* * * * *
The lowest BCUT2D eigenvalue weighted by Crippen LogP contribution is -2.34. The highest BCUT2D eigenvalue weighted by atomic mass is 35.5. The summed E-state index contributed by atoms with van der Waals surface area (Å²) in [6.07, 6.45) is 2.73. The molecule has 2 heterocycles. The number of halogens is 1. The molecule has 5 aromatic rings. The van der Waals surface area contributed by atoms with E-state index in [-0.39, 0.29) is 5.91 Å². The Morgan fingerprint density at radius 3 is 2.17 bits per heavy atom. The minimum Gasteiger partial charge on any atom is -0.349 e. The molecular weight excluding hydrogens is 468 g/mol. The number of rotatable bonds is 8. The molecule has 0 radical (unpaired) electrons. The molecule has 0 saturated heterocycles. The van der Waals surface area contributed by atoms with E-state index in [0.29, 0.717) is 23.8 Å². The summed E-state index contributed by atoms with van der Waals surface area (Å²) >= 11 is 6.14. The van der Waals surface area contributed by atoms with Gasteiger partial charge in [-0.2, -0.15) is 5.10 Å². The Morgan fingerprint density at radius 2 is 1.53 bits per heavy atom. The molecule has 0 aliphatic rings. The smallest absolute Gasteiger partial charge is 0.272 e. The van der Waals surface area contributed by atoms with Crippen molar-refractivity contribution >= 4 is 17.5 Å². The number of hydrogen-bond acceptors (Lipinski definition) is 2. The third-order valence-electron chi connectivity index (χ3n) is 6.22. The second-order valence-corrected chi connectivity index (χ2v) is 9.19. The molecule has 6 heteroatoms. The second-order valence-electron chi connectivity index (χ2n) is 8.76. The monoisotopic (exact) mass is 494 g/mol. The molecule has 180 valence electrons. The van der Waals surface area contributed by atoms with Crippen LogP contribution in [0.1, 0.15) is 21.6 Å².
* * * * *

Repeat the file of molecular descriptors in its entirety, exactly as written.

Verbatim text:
The lowest BCUT2D eigenvalue weighted by Crippen LogP contribution is -2.34. The highest BCUT2D eigenvalue weighted by atomic mass is 35.5. The summed E-state index contributed by atoms with van der Waals surface area (Å²) in [6.07, 6.45) is 2.73. The molecule has 2 heterocycles. The number of halogens is 1. The molecule has 5 aromatic rings. The van der Waals surface area contributed by atoms with E-state index in [-0.39, 0.29) is 5.91 Å². The Morgan fingerprint density at radius 3 is 2.17 bits per heavy atom. The minimum Gasteiger partial charge on any atom is -0.349 e. The molecular weight excluding hydrogens is 468 g/mol. The number of rotatable bonds is 8. The molecule has 0 radical (unpaired) electrons. The molecule has 0 saturated heterocycles. The van der Waals surface area contributed by atoms with E-state index in [0.29, 0.717) is 23.8 Å². The summed E-state index contributed by atoms with van der Waals surface area (Å²) >= 11 is 6.14. The van der Waals surface area contributed by atoms with Gasteiger partial charge in [-0.2, -0.15) is 5.10 Å². The Morgan fingerprint density at radius 2 is 1.53 bits per heavy atom. The molecule has 0 aliphatic rings. The smallest absolute Gasteiger partial charge is 0.272 e. The van der Waals surface area contributed by atoms with Crippen molar-refractivity contribution >= 4 is 17.5 Å². The number of hydrogen-bond acceptors (Lipinski definition) is 2. The third-order valence-electron chi connectivity index (χ3n) is 6.22. The second-order valence-corrected chi connectivity index (χ2v) is 9.19. The molecule has 6 heteroatoms. The second-order valence-electron chi connectivity index (χ2n) is 8.76. The monoisotopic (exact) mass is 494 g/mol. The molecule has 180 valence electrons. The van der Waals surface area contributed by atoms with Crippen LogP contribution in [0.1, 0.15) is 21.6 Å².